Crashing The Gate (Armstrong and Zúniga) describes the formation of communities over the Internet and how that has facilitated grassroots political activism. Frustrated by the inability of the nation's elites to solve the pressing problems of the day, citizens can now form their own interest groups, rather than be manipulated into set-piece battles over issues like gay marriage or the minimum wage. In so doing, they may bridge traditional political battle lines or define new ones. Since most of this review is a critique of the book's weaknesses, let me make my overall assessment clear: (1) buy the book, and (2) read the book. The primary deficit of the book is that its authors lack the historical depth to recognize how the struggles of today are merely a continuation of a much longer dialectic between the inclinations to centralize or disperse political power. That deficit leads to a misidentification of the causes of the crisis, saying that historians debate whether "liberals lost their way" because of a bad economy, corporate hostility to government, or civil rights. There's really not a debate. Lyndon Johnson passed the Voting Rights Act and the Civil Rights Act knowingthat southerners and some blue collar northerners would leave the party and leave it gravely weakened. Indeed, the Dixiecrat movement had done just that in the 1940s when Truman integrated the army, helping to usher in the McCarthy era. Johnson, alas, had also been unwise enough to march the nation into a war he knew was pointless and had reason from the Korea experience to believe was unwinnable. The war further fractured the young, who were its draft fodder, from their elders, with their glowing memories of service in World War II. And, of course, wars have an economic price, which the nation paid as the deficits collided with declining American manufacturing. But eyes on the prize: the "success" of the right was, as Kevin Phillips so ably demonstrated, based in exploitation of racism. And so, the Armstrong and Zúniga wrongly imagine that "interest groups" are the basic problem. Except in Massachusetts, where elections are considered a form of sporting event, people do not become activists for recreation. They work and contribute to get something, be it the monetary spoils that the Republicans hand out to their contributors, or the laws and regulations that Democrats hand out to theirs. Interest groups are perfectly normal and were envisioned as inevitable in the Federalist Papers. Ironically, the authors pan the special interest groups NARAL and NOW for blocking Jim Langevin from the Democratic senatorial nomination in Rhode Island at a moment when the blogs are crowing about their success so far in extracting Joe Lieberman from the Senate. For the record, I support Ned Lamont and would have supported any reasonable opponent (including Jim Langevin) to Linc Chafee. But I recognize that both campaigns are examples of interest group politics. It just depends on whether you agree or disagree that the interest is important. If Langevin had been a great leader, he might have persuaded NARAL and NOW that it was in their interest to support him. It is not up to people of other interest groups to tell another interest group to sacrifice itself for the greater good. And there lies the real problem, that Democrats-- like the rest of the nation-- have lost the sense of community, of solidarity, of the reality that we are all in this thing called "life" together. As I pointed out in the post on an anti-Christian screed that appeared in Smirking Chimp, fragmenting us from one another is the mechanism by which Republicans centralize power: turn black against brown and white, religious against secular, middle class against poor, and so on. When we are divided, we turn to authoritarian leaders to control the chaos that they themselves have sowed. Leaders like Nixon and Bush. Armstrong and Zúniga's criticisms of consultants are correct, but incomplete. First, the financing system makes incumbents entrepreneurs independent of the party. The result is poor coordination between poorly-funded state parties and the national party. Consultants are generally attached to the national party and disconnected from state politics. A second major failing of consultants is that they don't understand local dynamics well enough to use them effectively. Despite the rise in Netroots funding, most of the money financing elections comes from wealthy individuals and business interests. Also, the authors would do well to analyze the time in the election cycle when money comes in. One campaign I know about lost in part because the money came in so late that ad buys simply couldn't be done. As Armstrong and Zúniga's point out with Senator Feingold's refusal to accept PAC money, the Democratic Party does not have to be a financial underdog. Indeed, if every person who voted for John Kerry donated $10 or $20 every year, there would be enough money to finance elections independent of moneyed interests. My preference would be for Democrats to use means other than major media to reach the voters, stripping away the mask of the so-called "free" press to reveal just how moneycentric it is, and making campaigns cheaper. But at the moment, power centers like the DCCC have the clout because they have the money to pay the press to run the ads. One final deficit needs mention: the sense that change takes time. When the Abolitionists won the Civil War, they perhaps imagined that racial justice would be achieved in a few years. Many generations later, we are still working to fulfill their vision. But decade after decade, despite a massive disparity in funding and in the face of a vicious-- often violent--reactionary movement, progressive causes have won victory after victory. Sure, it's hard to lose territory that we thought of as secure. Who imagined that the promise to our veterans that we would care for the wounds they suffered in battle, fulfilled in the creation of the Veterans Administration, would be under threat? All too many people become disheartened imagining an America where gays are stoned and women made subordinate... and so rather than fight the good fight, they defeat themselves. Certainly, we can't sit back, neither because we are complacent in imagining that victory is inevitable, nor in depression over imagining that defeat is inevitable. But as Martin Luther King said, "the arc of the universe is long, but it bends toward justice." Every generation before us did their duty, and now we have an opportunity to make them proud by doing ours. The strengths of Crashing The Gate are in its inside look at how campaigns are done, especially its description of the Dean campaign. The observation that consultants are paid to spend, not to win, is important and one that Democrats of whatever persuasion should address. The skill of the Republicans in narrowcasting (once called "knowing your constituents") is one to be emulated. The call to challenge every district is very important, although Armstrong and Zúniga would have done well to dwell a bit longer on why this is good strategy. It's not so much a matter of showing you care or identifying activists or the many other reasons. Even in Republican states, there are usually statewide races that hinge on turnout in marginal districts. Those candidates for governor, attorney general, and judge are often critical allies-- think what Ohio 2004 would have been like if the Secretary of State had been a Democrat-- and also form the farm team from which Senatorial candidates are drawn. A&Z know this, but bury it rather than headlining it. What form should this district-by-district challenge take? There isn't enough money at present to put $500,000 or more into each congressional district and $2-$50 million into each senatorial race. A logical allocation would be a minimum of $5,000 to every congressional district to set up an office and a website for six months even if no candidate runs, $50,000 to districts that produce a candidate capable of running, and $500,000 and up for districts that can produce at least 35% for a Democrat. As important or more important than money is support on issues. Having informally advised a number of wannabe candidates, convincing them that they don't know as much as they think, that they need to think through their positions six moves ahead, and that should talk a bit less and listen a bit more was more work than I would be willing to do for pay. [Added] At YKos, Markos noted the importance of the Net as a backbone for low-cost distribution of information, but emphasized the fact that unless people take that information back to their geographic communities and act on it, it's all for naught. Ironically, I had exactly the same conversation with one of the earliest Netroots activists ten years ago. No one listened then, either. I guess it's easier to talk than to walk. Bottom line on Crashing The Gate: Buy it. Read it. Think about it.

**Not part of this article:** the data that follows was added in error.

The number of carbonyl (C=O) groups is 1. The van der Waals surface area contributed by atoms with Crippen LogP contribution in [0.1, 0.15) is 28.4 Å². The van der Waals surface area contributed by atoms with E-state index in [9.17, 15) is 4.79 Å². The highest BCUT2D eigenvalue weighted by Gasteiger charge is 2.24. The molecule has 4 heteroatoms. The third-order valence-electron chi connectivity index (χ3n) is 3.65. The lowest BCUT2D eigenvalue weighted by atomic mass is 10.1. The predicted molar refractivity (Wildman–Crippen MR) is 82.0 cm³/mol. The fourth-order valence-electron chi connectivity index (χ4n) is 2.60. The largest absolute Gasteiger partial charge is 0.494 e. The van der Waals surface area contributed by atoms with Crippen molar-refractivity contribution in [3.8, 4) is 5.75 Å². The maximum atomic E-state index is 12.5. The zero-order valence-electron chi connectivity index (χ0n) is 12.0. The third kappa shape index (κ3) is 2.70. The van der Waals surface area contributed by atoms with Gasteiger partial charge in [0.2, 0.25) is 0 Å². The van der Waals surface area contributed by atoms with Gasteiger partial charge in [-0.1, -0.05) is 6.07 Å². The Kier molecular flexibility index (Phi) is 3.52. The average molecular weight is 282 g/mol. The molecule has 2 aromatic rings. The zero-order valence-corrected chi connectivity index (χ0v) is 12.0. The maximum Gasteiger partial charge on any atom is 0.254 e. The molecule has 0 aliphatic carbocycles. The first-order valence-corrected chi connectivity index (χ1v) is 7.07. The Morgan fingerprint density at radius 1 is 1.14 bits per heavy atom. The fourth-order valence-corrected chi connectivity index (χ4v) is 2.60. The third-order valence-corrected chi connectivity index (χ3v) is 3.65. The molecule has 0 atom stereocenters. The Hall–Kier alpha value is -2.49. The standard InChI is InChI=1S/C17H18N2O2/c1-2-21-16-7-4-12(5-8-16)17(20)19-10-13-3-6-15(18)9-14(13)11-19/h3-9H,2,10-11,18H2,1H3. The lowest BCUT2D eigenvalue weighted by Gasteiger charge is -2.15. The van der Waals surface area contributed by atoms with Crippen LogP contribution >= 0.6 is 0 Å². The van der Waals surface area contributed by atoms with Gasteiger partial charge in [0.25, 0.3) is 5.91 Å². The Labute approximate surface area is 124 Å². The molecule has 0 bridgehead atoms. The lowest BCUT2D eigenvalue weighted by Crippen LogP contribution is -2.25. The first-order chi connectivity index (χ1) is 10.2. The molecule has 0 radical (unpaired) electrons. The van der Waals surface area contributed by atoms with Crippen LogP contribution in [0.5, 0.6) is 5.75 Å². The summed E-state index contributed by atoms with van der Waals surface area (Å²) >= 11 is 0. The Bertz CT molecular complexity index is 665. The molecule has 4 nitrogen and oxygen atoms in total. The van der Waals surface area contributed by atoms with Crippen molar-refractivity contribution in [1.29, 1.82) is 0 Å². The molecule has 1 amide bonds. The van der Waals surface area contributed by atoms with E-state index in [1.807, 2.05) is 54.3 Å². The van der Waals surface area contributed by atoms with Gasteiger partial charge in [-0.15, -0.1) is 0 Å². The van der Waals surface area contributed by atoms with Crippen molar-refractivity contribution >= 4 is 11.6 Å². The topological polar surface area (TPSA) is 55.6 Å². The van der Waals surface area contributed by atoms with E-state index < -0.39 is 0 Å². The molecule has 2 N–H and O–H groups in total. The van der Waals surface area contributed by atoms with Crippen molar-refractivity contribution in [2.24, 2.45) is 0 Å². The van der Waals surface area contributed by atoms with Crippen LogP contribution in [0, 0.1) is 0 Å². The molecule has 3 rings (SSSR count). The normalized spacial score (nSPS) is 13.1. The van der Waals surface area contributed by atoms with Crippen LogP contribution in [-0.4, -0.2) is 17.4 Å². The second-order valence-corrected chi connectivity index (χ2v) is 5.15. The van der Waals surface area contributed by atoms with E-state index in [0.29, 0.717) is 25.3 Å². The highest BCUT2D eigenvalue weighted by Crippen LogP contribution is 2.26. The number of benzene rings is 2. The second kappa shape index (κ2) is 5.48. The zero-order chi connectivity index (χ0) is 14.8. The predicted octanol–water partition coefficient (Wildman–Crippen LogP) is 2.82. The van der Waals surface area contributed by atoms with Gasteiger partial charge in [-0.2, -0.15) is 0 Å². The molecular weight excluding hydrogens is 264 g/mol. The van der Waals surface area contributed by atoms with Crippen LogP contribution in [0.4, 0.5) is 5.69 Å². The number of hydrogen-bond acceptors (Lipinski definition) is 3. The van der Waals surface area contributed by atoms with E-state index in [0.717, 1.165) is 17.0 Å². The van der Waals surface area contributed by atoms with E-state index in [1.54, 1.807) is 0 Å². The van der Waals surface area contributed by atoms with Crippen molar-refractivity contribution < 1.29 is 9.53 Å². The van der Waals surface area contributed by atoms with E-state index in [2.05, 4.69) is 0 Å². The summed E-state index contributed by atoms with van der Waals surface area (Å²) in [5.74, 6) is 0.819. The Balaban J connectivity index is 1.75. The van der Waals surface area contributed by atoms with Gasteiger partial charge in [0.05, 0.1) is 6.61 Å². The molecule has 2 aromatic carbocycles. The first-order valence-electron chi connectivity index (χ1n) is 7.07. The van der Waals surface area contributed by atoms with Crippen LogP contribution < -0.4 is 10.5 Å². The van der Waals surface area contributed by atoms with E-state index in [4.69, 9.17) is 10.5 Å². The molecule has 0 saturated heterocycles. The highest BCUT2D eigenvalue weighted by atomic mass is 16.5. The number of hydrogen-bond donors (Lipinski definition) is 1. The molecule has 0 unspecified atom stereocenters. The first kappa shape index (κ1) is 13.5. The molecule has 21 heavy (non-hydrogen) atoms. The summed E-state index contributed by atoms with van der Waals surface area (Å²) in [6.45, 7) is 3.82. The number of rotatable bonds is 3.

As I pointed out in the post on an anti-Christian screed that appeared in Smirking Chimp, fragmenting us from one another is the mechanism by which Republicans centralize power: turn black against brown and white, religious against secular, middle class against poor, and so on. When we are divided, we turn to authoritarian leaders to control the chaos that they themselves have sowed. Leaders like Nixon and Bush.

That sums it up beautifully, Charles.

Eliminationist rhetoric shouldn't be avoided merely because it's immoral; it should also be avoided because it leads into the either/or, black/white thinking patterns that make for a culture whose members are easily led by the nose.